Current models of ed-tech are based on theories of progressive education which are in turn based on a false understanding of what learning involves.
I wrote the following piece as an assignment during my PGCE, which I completed in 1990 at the Institute of Education in London. It was to some degree an exercise in letting off steam, a cry of exasperation at the complete nonsense that I felt we were being prescribed on our reading lists. I publish it now, partly in response to Harry Web’s review of Gert Biesta’s the Beautiful Risk of Education. It is also relevant to a Twitter conversation yesterday in which my interlocutor suggested that it was up to teachers to ensure that the curriculum was “developmentally appropriate”.
Ed-tech (the subject of this blog) rests on education theory—and there is a chasm opening up in the current debate in this area between those who think that education is essentially an exercise in development, driven from within; and those who think that education is an exercise in socialization, driven by the transmission of knowledge and values from the society in which the learner is placed. I take the latter side—see my recent article for Terry Freedman’s Digital Education—and to anyone who cries foul (or at least “false dichotomy”) I would say, you take the latter side too. Because while those who believe in transmission (or socialization, as I call it in this essay) also recognise development as a necessary prerequisite for achieving certain sorts of understanding, those who believe in education driven by internal development generally appear to view external influence and transmission as illegitimate. That is why the question is not “should children develop?” (of course they should) but “should education socialize?”.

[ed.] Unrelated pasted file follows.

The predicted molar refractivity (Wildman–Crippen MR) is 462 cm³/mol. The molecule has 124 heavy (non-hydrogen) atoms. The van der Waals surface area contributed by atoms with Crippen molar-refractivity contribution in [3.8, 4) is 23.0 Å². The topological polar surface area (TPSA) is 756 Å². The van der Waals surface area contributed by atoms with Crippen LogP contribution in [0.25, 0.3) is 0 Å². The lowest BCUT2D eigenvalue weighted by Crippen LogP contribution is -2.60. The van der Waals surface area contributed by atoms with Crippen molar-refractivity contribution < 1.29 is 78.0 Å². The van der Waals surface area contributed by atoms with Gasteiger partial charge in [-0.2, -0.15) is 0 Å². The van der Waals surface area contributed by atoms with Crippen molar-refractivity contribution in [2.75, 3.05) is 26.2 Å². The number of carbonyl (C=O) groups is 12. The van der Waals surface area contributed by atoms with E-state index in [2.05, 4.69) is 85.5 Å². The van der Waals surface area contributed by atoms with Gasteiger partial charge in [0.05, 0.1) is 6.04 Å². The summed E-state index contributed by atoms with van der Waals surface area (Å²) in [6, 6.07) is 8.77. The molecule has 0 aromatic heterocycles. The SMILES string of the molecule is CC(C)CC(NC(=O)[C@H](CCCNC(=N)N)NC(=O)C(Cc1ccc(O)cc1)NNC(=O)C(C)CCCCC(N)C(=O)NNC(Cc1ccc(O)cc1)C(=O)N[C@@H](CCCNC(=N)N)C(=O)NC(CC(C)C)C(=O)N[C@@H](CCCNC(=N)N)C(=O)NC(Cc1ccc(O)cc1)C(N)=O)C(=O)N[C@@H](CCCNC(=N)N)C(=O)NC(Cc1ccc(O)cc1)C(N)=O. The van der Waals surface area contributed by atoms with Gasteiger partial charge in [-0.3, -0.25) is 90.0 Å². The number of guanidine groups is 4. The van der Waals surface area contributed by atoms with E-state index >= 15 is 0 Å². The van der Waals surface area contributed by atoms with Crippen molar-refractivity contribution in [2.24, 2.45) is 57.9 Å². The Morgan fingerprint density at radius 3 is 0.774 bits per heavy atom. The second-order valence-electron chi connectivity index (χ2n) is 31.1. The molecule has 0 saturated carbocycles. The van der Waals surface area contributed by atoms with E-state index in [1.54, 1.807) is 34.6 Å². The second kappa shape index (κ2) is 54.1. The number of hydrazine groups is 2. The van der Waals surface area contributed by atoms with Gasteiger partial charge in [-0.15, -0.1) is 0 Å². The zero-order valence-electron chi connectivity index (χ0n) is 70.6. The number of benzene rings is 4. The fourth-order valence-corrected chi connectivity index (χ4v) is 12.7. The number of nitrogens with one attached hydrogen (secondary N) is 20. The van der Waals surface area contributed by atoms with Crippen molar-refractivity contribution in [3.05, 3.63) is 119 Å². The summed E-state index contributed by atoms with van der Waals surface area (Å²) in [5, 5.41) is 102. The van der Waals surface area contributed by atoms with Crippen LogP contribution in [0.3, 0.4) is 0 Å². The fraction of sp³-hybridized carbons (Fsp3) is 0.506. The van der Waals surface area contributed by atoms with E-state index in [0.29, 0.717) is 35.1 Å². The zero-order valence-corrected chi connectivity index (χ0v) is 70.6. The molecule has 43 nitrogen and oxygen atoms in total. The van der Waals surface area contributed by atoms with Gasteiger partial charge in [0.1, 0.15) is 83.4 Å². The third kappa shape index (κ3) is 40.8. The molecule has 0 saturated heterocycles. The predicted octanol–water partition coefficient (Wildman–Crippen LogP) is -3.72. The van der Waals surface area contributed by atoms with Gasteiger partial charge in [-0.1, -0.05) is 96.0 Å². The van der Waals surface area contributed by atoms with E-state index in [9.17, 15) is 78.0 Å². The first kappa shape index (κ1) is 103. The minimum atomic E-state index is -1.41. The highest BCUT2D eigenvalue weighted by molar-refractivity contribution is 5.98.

And to those to whom I have promised some use-cases, to illustrate how the sort of education technology that I am advocating will work in practice, let me say, in passing, that I am working on it.